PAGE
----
I beg to move, in page 2, lines 27 and 28, to leave out the words
such payments as in the opinion of the Court he was able,
and to insert instead thereof the words
any payments which he was required
This is intended to deal with a case in which the man could plead that he was not able to serd the money and the woman might be driven desperate because the money did not come for herself and her children, and might thereby lose her rights for ever afterwards. The Amendment which I suggest was actually in the original Rill, and I would appeal to the hon. Gentleman to accept it on the Present occasion.
I am afraid we cannot accept this Amendment. If the husband does his best to support the wife, I think you have gone as far as you ought to go. The man might be thrown out of work or the payments might lapse from some other cause of that kind, and I do not think we ought to penalise the husband if he did not pay owing, possibly, to the fact that he was ill or crippled or thrown out of work. I think the hon. Member will see that on reconsideration, and perhaps she has forgotten that although it was in the original Bill this Amendment was turned clown by the House.
I beg to move, in page 2, line 35, to leave out the word "ten" and to insert the word "twenty."
This, again, is a complicated matter, and it would require a long time to explain the purpose of and the reasons for this Amendment, but if we are going to have it dealt with in the same way as the last one, rather than go into the matter I should prefer to withdraw the Amendment.
The reason against this Amendment is that by it you are doubling the sum payable to tin children and it seems to me that if 10s. is sufficient, when the wife receives 40s., it should be sufficient for the children when the rest of the order is discharged and she is not receiving anything for herself. The children are still, so to speak, on the same plane and I do not think there is any reason why you should double the amount.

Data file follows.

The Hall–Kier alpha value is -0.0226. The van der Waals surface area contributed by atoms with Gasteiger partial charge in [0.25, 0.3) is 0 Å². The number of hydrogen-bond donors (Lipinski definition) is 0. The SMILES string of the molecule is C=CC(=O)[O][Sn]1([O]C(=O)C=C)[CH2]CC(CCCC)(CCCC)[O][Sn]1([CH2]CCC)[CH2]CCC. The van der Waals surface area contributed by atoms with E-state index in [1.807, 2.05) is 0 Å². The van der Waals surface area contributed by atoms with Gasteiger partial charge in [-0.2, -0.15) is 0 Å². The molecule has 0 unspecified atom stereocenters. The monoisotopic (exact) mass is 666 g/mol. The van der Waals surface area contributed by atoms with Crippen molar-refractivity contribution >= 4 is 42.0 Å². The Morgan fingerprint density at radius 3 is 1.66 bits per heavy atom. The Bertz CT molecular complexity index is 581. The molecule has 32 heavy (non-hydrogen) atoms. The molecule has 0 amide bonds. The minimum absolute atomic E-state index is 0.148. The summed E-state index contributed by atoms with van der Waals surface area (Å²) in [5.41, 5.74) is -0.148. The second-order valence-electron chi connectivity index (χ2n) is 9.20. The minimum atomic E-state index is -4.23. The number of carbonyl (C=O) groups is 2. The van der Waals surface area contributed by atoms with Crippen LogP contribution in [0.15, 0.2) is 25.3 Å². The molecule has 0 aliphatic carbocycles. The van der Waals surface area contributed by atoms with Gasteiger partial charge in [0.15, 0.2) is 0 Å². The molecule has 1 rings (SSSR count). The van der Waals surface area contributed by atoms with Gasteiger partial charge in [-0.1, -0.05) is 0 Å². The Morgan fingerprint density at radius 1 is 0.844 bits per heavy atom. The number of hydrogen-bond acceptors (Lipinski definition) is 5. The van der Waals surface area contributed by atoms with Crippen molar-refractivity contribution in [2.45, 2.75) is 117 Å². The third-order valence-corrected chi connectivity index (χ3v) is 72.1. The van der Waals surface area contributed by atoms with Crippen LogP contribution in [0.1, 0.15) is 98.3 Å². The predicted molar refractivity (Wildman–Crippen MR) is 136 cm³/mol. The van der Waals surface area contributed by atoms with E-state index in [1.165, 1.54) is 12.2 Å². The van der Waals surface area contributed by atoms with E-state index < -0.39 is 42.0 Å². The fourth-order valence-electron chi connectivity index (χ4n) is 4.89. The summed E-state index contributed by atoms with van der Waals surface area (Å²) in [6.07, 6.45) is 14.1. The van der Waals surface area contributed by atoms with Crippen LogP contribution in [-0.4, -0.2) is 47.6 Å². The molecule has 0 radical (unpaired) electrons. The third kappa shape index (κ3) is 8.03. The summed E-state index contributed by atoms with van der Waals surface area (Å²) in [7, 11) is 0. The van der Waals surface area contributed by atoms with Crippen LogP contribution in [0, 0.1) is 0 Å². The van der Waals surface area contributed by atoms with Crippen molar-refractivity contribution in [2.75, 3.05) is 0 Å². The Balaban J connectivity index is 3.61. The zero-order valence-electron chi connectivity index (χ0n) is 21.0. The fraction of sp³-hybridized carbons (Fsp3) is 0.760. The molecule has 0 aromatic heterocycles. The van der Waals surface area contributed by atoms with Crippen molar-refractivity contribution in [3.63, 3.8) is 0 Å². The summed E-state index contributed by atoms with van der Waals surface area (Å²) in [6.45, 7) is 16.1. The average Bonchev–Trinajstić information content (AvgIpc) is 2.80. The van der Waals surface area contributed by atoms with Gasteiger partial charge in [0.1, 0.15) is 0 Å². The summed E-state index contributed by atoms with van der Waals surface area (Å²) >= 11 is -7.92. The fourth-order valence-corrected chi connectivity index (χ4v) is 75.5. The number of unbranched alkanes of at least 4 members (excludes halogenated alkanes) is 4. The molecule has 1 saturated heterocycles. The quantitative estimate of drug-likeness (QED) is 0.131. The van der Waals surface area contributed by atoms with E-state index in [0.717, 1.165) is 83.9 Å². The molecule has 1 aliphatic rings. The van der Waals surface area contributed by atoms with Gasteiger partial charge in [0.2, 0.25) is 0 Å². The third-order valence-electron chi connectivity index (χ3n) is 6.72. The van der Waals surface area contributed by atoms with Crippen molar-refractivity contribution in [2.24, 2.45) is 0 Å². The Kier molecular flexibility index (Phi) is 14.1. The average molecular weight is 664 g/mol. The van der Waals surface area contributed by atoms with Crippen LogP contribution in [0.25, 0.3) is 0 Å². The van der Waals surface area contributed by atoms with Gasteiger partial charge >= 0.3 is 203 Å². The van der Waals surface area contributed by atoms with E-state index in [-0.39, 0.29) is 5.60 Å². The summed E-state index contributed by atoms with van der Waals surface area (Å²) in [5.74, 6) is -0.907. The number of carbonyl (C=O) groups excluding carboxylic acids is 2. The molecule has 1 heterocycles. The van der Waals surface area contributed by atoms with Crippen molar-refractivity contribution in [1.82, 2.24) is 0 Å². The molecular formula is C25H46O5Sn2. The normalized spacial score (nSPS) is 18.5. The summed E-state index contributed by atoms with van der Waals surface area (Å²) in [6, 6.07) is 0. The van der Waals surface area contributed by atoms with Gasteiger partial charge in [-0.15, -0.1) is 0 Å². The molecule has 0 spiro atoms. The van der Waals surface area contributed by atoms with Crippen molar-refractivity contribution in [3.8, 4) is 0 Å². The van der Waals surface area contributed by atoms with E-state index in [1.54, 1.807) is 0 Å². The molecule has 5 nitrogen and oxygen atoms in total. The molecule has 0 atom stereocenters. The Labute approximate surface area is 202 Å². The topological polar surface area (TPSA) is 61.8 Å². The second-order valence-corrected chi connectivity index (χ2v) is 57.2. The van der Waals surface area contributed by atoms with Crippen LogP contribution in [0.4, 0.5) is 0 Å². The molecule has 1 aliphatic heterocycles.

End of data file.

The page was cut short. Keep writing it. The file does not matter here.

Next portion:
In page 2, line 39, at the end insert the words:
Provided further that if any married woman upon whose application an Order shall have been made under this Act or the principal Act, or either of them, shall voluntarily resume cohabitation with her husband, such Order shall be deemed to be discharged from the date of such cohabitation and the last sentence of Section seven of the principal Act so far as it relates to proof of resumption of cohabitation is hereby repealed. A discharge of such an Order shall not operate so as to confer any right in the husband to recover any moneys paid or purporting to be paid under such Order either before or after such discharge."—[Miss Wilkinson.]